NIOSH releases interactive map of firefighter fatality data

The National Institute for Occupational Safety and Health (NIOSH) debuted a new workplace safety resource for firefighters that displays firefighter fatality data on a map and shares information about investigations that may improve worker safety.

According to NIOSH, an average of 100 firefighters die on the job annually, and the Continue reading

Protect healthcare workers from exposure to hazardous drugs

Healthcare workers perform life-saving actions on a daily basis, but one act in particular may endanger their own lives: working with hazardous drugs. When healthcare staff handle drugs that have been proven to cause negative health effects in animals or humans, they may be putting their health at risk. Employers may want to require workers to wear personal protective equipment (PPE), or establish engineering and administrative controls to prevent workers from being exposed to hazardous drugs.

Healthcare staff who may be exposed to these substances include nurses, physicians and physician assistants as well as operating room personnel, pharmacists and pharmacy technicians.

The National Institute for Occupational Safety and Health (NIOSH) notes the severity of the health effects from handling with hazardous drugs depend on the amount of the exposure and the substance’s toxicity. When healthcare workers come in contact with hazardous drugs, they may experience acute or chronic health problems like skin rashes, reproductive issues and even cancer.

Importance of PPE in protecting healthcare workers
Exposure to hazardous drugs may happen by workers inhaling or having skin contact with the harmful substance. Workers may come into contact with hazardous drugs when they administer them via intramuscular, subcutaneous, or intravenous routes, according to NIOSH. The hazardous drugs also may mix with the air surrounding containers filled with the drugs, such as syringes.

“Workers may be exposed to hazardous drugs when they create aerosols, generate dust, clean up spills, or touch contaminated surfaces when compounding, administering, or disposing of hazardous drugs or patient waste,” according to NIOSH.

​NIOSH recommends employers provide workers with PPE, such as protective clothing and respirators, to help protect them from exposure to these harmful substances. Employers may want to remind workers to wear PPE when they perform the above functions or are expected to touch contaminated surfaces.

Workers may want to wear respirators and gloves to add an extra layer of protection. Respirators may help prevent workers from inhaling fumes given off by the drugs, and the gloves could guard against direct contact with these harmful substances.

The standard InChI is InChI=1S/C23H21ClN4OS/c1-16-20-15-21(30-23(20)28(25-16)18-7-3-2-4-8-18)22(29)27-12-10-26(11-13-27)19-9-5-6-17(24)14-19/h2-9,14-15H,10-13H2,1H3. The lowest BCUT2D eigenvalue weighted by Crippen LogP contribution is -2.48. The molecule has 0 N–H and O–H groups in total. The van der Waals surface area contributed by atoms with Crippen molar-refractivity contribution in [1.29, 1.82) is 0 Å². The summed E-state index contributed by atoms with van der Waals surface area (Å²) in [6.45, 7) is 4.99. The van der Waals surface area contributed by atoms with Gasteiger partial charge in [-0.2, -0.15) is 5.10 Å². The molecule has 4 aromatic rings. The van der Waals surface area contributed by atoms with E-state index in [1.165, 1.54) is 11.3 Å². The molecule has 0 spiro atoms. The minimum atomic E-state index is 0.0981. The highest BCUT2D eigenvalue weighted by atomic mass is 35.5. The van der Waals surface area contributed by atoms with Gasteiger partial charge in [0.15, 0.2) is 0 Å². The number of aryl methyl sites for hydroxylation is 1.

Employers also may consider implementing a medical surveillance program to collect data on worker health and help prevent future exposure to hazardous drugs in medical facilities, according to NIOSH. A medical surveillance program includes gathering data on workers’ medical and occupational histories, physical examinations, laboratory studies and biological monitoring. Through this comprehensive program, employers have a greater chance of minimizing the health effects of hazardous drugs.

Arizona workers most at risk for Valley Fever

As employers dispatch workers for jobs in dusty or dry worksites, they may want to provide employees with ways to guard against a fungal disease that is prevalent in the Southwest United States, especially in Arizona and California. Employees who work outdoors may face the risk of exposure to Coccidioides immitis spores, which are known to cause a flu-like illness called Valley Fever.

Valley Fever is a potentially harmful disease that may result in productivity losses from workers having to miss periods of work to get well. According to the U.S. Centers for Disease Control and Prevention (CDC), more than 20,000 cases of Valley Fever were reported in 2011. Of these victims, almost 3 in 4 missed nearly two weeks of work or school as a result of contracting the illness. The CDC cited the average cost of a hospital stay for a patient with Valley Fever to recover from the disease is $50,000, which could result in higher healthcare costs for employers.

Symptoms of Valley Fever
Employers may want to teach workers to recognize the symptoms of the disease and encourage them to seek medical attention if they find they are experiencing negative effects due to exposure. Employers may want to note that the symptoms of Valley Fever are similar to ones connected to the flu. These include fever, cough, headache, rash and muscle or joint pain, according to the CDC. More severe symptoms of this disease include chronic pneumonia and meningitis.

“In most people the infection will go away on its own, but for people who develop severe infections or chronic pneumonia, medical treatment is necessary,” the CDC said.

The CDC said more than 70% of Valley Fever cases happen in Arizona while 25% originate in California. While workers in Arizona and California are more likely to contract Valley Fever than those in other states, the rate of infections is higher in particular months in Arizona. Infections are most common in the period between June to July and October to November in Arizona, according to the Center for Applied Spatial Analysis (CASA) at the University of Arizona.

The agency also said certain groups have a higher risk of exposure to Valley Fever than others.

“Some groups of people, including military personnel, U.S.-Mexico border patrol agents, prison inmates, archaeolo­gists, or construction workers have high levels of exposure to dusty environments where Coccidioides is common,” according to the CDC.

Workers age 60 and older may be more susceptible to Valley Fever than other groups so employers may want to pay them particular attention.